University of the Virgin Islands student Vanessa Malone won first prize in a national science conference. Malone and six other UVI students joined approximately 800 other students from across the nation at the Annual Historically Black Colleges and Universities Undergraduate Program (HBCU-UP) National Student Research Conference, held Oct. 23 - 26 in Atlanta, GA. The conference highlights undergraduate student research and institutional strategies to enhance the quality of undergraduate science, technology, engineering, and mathematics (STEM) education and research at HBCUs.
Malone was a winner of one of the few prizes awarded at the conference, winning first prize in the field of chemistry for work done with UVI faculty mentor, Dr. Omar Christian. In each discipline, first, second and third place was awarded for oral and poster presentations. Malone's project targets a Virgin Islands sponge species which is known to produce a suite of very biologically active (anti-cancer) metabolites. Results to date point to several promising leads from this project, as the extracts significantly inhibit the growth of several human cancer cell lines (e.g. lung and colon). The aim of Malone's and Dr. Christian's research is to isolate and identify the active component from this sponge. Even more exciting is the possibility of a obtaining a new drugable chemical entity.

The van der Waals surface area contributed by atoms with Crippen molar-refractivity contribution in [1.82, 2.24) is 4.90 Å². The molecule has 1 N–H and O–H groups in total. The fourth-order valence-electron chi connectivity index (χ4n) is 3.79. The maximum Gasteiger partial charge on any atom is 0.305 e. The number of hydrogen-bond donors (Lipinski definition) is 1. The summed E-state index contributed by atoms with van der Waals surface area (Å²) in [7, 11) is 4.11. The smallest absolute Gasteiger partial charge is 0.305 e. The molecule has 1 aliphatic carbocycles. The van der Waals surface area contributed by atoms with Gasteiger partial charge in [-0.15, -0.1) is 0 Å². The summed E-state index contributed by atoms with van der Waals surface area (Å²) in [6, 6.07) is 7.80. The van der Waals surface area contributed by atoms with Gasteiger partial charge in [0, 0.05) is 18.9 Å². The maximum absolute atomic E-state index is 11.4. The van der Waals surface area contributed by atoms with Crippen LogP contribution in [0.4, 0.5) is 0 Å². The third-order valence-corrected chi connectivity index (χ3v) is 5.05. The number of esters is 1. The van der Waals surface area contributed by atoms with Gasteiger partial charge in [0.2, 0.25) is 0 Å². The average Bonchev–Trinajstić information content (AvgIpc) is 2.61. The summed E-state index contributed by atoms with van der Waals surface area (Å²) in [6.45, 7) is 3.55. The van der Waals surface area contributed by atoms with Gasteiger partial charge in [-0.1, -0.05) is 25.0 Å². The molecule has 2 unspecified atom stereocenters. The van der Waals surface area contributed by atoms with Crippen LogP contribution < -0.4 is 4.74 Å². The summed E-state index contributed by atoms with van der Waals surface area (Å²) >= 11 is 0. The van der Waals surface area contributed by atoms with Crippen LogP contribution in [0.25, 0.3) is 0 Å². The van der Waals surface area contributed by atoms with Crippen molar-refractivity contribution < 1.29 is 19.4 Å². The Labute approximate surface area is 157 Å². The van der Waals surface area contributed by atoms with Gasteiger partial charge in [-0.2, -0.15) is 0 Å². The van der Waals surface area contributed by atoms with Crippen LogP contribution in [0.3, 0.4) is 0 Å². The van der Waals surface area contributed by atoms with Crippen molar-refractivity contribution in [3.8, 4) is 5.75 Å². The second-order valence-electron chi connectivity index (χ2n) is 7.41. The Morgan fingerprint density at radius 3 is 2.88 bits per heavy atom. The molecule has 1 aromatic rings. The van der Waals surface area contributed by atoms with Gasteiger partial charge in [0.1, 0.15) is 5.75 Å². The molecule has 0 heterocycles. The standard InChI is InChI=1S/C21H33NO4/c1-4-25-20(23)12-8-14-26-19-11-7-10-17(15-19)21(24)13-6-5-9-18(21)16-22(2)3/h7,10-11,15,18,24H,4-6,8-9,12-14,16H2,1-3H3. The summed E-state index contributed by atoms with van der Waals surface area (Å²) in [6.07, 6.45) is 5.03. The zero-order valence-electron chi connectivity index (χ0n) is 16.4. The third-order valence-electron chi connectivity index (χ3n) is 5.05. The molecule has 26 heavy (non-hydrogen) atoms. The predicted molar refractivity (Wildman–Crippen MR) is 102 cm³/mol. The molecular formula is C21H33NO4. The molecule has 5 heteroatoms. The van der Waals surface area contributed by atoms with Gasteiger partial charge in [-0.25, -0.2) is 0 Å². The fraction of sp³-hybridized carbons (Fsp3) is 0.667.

"I am extremely pleased with Vanessa's performance; she took ownership of this project at an early stage," said Dr. Camille McKayle, interim dean of UVI's Division of Science and Mathematics. "She continues to amaze me with her depth of knowledge above and beyond the normal expectations of an undergraduate student," Dr. McKayle said. Dr. Christian said, "she is one of UVI's best and brightest."
"UVI students presented their work alongside peers, and the University can be proud of the poise and knowledge that all the students conveyed," said Dr. McKayle. "This conference is an opportunity for students to participate in a professional conference as scientists sharing their research projects in poster and oral presentations." Dr. McKayle serves on the Advisory Committee for the conference. "The conference is a great example of an outcome of the National Science Foundation HBCU-UP program, which aims to strengthen the quality of the undergraduate STEM education that the nation's HBCUs provide their students."
The research by Malone and Dr. Christian has been supported by the Division of Science and Mathematics at UVI and the NSF HBCU-UP program. To learn more about UVI students' research, visit http://ecs.uvi.edu/ and click on Research Symposium.
The conference is organized by the American Association for the Advancement of Science and funded by the National Science Foundation.